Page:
Survival, Disease Manifestations, and Early Predictors of Disease Progression Among Children With Perinatal Human Immunodeficiency Virus Infection in Thailand
Objective. To describe survival and signs of human immunodeficiency virus (HIV) infection in perinatally infected children in Thailand.
Methods. At 2 large Bangkok hospitals, 295 infants born to HIV-infected mothers were enrolled at birth from November 1992 through September 1994 and followed up with clinical and laboratory evaluations every 1 to 3 months for 18 months. Infected children remained in follow-up thereafter. For the infected children, we used data collected through October 2000 to estimate survival times and compare characteristics among those whose disease progressed at rapid (died within 1 year), intermediate (died at 1–5 years), and slow (survived at least 5 years) rates.
Results. None of the 213 uninfected children died during the follow-up period. Of the 68 infected children, 31 (46%) died; median survival was 60 months (95% confidence interval: 31–89 months). The most common cause of death was pneumonia (52% of deaths). Thirty-two children (47%) started antiretroviral therapy. Six children died in their first year before developing specific signs of HIV infection; all others developed signs of HIV infection between 1 and 42 months old (median: 4 months). Severe clinical (Centers for Disease Control and Prevention Class C) conditions were diagnosed in 23 children at a median age of 12 months, 15 (65%) of whom died a median of 3 months later. Compared with children whose disease progressed slowly, those whose disease progressed rapidly gained less weight by 4 months old (median 1.7 vs 2.6 kg), and their mothers had higher viral loads (median 5.1 vs 4.5 log10 copies/mL) and lower CD4+ counts (median 350 vs 470 cells/μL) at delivery.
Conclusions. Among HIV-infected Thai children, survival times are longer than among children in many African countries, but shorter than among children in the United States and Europe. Signs of HIV develop early in most children. Growth failure and advanced maternal disease can predict rapid HIV disease progression and may be useful markers for treatment decisions.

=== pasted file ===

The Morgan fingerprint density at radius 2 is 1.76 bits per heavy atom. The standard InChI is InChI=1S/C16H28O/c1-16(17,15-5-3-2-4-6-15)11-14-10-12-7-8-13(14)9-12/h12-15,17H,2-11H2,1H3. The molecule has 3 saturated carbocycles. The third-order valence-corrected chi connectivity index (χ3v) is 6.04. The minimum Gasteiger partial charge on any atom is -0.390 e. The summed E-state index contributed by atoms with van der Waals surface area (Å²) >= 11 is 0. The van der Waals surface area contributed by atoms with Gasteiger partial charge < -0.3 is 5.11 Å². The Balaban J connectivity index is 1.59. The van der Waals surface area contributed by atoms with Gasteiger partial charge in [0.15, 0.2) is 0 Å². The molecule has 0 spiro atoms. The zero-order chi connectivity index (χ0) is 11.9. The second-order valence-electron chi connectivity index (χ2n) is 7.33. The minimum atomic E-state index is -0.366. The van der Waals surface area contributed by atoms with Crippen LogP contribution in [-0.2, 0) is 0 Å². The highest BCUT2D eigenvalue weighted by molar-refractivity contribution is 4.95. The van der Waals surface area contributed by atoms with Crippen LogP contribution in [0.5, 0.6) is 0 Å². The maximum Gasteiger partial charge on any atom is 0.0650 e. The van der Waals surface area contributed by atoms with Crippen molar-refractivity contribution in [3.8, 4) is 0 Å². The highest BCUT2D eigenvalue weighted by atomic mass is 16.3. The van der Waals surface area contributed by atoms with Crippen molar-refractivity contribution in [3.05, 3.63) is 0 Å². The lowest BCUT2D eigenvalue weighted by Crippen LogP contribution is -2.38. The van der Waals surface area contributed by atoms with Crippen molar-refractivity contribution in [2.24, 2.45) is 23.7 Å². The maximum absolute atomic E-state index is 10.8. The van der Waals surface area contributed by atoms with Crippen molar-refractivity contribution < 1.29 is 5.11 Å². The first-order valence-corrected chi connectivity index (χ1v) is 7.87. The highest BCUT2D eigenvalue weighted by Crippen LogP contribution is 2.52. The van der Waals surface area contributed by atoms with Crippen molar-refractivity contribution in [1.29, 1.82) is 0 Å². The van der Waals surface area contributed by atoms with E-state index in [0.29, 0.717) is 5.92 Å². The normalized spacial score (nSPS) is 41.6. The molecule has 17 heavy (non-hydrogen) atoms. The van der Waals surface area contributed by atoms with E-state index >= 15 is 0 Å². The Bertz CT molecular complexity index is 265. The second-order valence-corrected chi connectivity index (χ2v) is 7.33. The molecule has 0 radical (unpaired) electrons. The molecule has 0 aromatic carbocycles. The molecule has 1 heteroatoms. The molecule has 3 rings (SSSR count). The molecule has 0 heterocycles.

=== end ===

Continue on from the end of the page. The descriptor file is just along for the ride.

- vertical human immunodeficiency virus transmission
- human immunodeficiency virus infection
The epidemic of perinatal human immunodeficiency virus (HIV) infection in Thailand began in the early 1990s, when the median HIV seroprevalence, by province, among women in antenatal care jumped from 0% in 1990 to > 2% by 1995.1 In Thailand, >30 000 children have been perinatally infected with HIV, and >7000 cases of AIDS or symptomatic HIV infection in children have been reported.2,3 Although Thailand’s national perinatal HIV prevention program, which recommends short-course zidovudine and formula replacement feeding, should reduce the incidence of HIV infection in children, ∼15 000 HIV-infected children are living in Thailand and more will continue to be identified through systematic HIV testing now provided for children born to HIV-infected mothers.4
Despite increasing availability of antiretroviral treatment for HIV-infected children, illness and death caused by the progression of perinatal HIV infection will place a substantial burden on the health care system in Thailand. Caring for these HIV-infected children requires an understanding of the manifestations of perinatal HIV infection in Thailand, where most HIV infections in children are with subtype E.5 Knowing the expected duration of survival after perinatal infection helps with counseling families of HIV-infected children. Identifying predictors of disease progression can help indicate prognosis and guide treatment.
Despite the magnitude and duration of the HIV epidemic in Thailand, there has been little systematic description of the manifestations of HIV in perinatally infected Thai children. In this study, we describe manifestations of HIV infection, estimate survival times, and identify predictors of disease progression among a cohort of 68 Thai children with perinatal HIV infection.
From November 1992 through March 1994, we enrolled 342 HIV-infected pregnant women into a prospective cohort study of perinatal HIV transmission at Rajavithi and Siriraj Hospitals in Bangkok. Children born at Rajavithi Hospital were followed up at the adjacent Queen Sirikit National Institute of Child Health (formerly known as Children’s Hospital). Women who provided their informed consent were enrolled during antenatal care, and their children were followed up from birth. The enrollment procedures for this study and analysis of perinatal transmission have been published.5,6 The study was conducted before the AIDS Clinical Trials group 076 study ended7; antiretroviral prophylaxis was not yet used to prevent mother-infant transmission, although HIV-infected mothers were advised not to breastfeed and were provided infant formula and ongoing infant feeding counseling. During the course of this study, primary prophylaxis against Pneumocystis carinii pneumonia (PCP) was not used routinely for HIV-exposed infants, but was used for children with signs of HIV infection. Antiretroviral treatment was starting to be used for symptomatic HIV-infected children, at first monotherapy and later dual nucleoside therapy. Because treatment usually was started once children developed HIV-related symptoms, we could not analyze the impact of treatment on disease progression.